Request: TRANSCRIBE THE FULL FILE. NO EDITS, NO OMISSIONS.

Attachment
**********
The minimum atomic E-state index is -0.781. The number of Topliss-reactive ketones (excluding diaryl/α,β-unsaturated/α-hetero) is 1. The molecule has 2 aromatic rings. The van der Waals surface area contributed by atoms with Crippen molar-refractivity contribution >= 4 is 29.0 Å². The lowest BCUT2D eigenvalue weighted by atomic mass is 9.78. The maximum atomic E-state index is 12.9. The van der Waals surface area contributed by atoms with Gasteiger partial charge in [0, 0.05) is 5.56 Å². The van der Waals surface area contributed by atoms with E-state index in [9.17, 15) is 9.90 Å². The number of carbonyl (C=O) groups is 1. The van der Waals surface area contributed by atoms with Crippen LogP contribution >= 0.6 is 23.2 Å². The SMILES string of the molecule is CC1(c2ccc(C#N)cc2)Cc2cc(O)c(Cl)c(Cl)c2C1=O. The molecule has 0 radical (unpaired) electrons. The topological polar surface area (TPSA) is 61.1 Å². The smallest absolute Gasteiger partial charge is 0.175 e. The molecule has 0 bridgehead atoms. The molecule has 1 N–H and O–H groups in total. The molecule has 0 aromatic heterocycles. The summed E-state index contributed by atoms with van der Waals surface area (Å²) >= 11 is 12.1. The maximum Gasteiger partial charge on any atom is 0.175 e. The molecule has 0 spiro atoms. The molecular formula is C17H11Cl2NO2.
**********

The minimum atomic E-state index is -0.781. The number of Topliss-reactive ketones (excluding diaryl/α,β-unsaturated/α-hetero) is 1. The molecule has 2 aromatic rings. The van der Waals surface area contributed by atoms with Crippen molar-refractivity contribution >= 4 is 29.0 Å². The lowest BCUT2D eigenvalue weighted by atomic mass is 9.78. The maximum atomic E-state index is 12.9. The van der Waals surface area contributed by atoms with Gasteiger partial charge in [0, 0.05) is 5.56 Å². The van der Waals surface area contributed by atoms with E-state index in [9.17, 15) is 9.90 Å². The number of carbonyl (C=O) groups is 1. The van der Waals surface area contributed by atoms with Crippen LogP contribution >= 0.6 is 23.2 Å². The SMILES string of the molecule is CC1(c2ccc(C#N)cc2)Cc2cc(O)c(Cl)c(Cl)c2C1=O. The molecule has 0 radical (unpaired) electrons. The topological polar surface area (TPSA) is 61.1 Å². The smallest absolute Gasteiger partial charge is 0.175 e. The molecule has 0 bridgehead atoms. The molecule has 1 N–H and O–H groups in total. The molecule has 0 aromatic heterocycles. The summed E-state index contributed by atoms with van der Waals surface area (Å²) >= 11 is 12.1. The maximum Gasteiger partial charge on any atom is 0.175 e. The molecule has 0 spiro atoms. The molecular formula is C17H11Cl2NO2.